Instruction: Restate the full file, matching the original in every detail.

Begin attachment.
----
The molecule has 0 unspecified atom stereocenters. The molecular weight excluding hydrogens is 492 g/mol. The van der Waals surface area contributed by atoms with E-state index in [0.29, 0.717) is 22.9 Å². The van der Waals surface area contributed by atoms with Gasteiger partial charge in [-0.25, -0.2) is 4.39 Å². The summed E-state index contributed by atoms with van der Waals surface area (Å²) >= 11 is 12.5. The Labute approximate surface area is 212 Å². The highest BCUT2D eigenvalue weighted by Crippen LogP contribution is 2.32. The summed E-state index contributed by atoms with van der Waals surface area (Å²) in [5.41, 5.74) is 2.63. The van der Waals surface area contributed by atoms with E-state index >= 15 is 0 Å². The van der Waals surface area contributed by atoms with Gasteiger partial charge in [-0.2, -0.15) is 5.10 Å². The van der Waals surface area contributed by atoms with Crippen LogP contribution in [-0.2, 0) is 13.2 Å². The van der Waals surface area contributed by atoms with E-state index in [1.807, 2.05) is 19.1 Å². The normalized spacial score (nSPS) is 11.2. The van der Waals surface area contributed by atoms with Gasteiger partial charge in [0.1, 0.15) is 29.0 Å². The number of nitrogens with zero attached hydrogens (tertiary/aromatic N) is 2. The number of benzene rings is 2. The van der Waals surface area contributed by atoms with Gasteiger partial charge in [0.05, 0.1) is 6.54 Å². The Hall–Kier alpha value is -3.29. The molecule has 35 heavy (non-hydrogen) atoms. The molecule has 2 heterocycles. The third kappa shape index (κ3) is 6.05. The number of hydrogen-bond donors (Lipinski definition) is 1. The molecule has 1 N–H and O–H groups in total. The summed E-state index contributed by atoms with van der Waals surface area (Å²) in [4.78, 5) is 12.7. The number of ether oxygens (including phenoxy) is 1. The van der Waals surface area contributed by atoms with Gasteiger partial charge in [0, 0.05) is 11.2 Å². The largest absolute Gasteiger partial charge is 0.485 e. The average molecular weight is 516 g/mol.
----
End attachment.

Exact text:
The molecule has 0 unspecified atom stereocenters. The molecular weight excluding hydrogens is 492 g/mol. The van der Waals surface area contributed by atoms with E-state index in [0.29, 0.717) is 22.9 Å². The van der Waals surface area contributed by atoms with Gasteiger partial charge in [-0.25, -0.2) is 4.39 Å². The summed E-state index contributed by atoms with van der Waals surface area (Å²) >= 11 is 12.5. The Labute approximate surface area is 212 Å². The highest BCUT2D eigenvalue weighted by Crippen LogP contribution is 2.32. The summed E-state index contributed by atoms with van der Waals surface area (Å²) in [5.41, 5.74) is 2.63. The van der Waals surface area contributed by atoms with E-state index >= 15 is 0 Å². The van der Waals surface area contributed by atoms with Gasteiger partial charge in [-0.2, -0.15) is 5.10 Å². The van der Waals surface area contributed by atoms with Crippen LogP contribution in [-0.2, 0) is 13.2 Å². The van der Waals surface area contributed by atoms with E-state index in [1.807, 2.05) is 19.1 Å². The normalized spacial score (nSPS) is 11.2. The van der Waals surface area contributed by atoms with Gasteiger partial charge in [0.1, 0.15) is 29.0 Å². The number of nitrogens with zero attached hydrogens (tertiary/aromatic N) is 2. The number of benzene rings is 2. The van der Waals surface area contributed by atoms with Gasteiger partial charge in [0.05, 0.1) is 6.54 Å². The Hall–Kier alpha value is -3.29. The molecule has 35 heavy (non-hydrogen) atoms. The molecule has 2 heterocycles. The third kappa shape index (κ3) is 6.05. The number of hydrogen-bond donors (Lipinski definition) is 1. The molecule has 1 N–H and O–H groups in total. The summed E-state index contributed by atoms with van der Waals surface area (Å²) in [4.78, 5) is 12.7. The number of ether oxygens (including phenoxy) is 1. The van der Waals surface area contributed by atoms with Gasteiger partial charge in [0, 0.05) is 11.2 Å². The largest absolute Gasteiger partial charge is 0.485 e. The average molecular weight is 516 g/mol.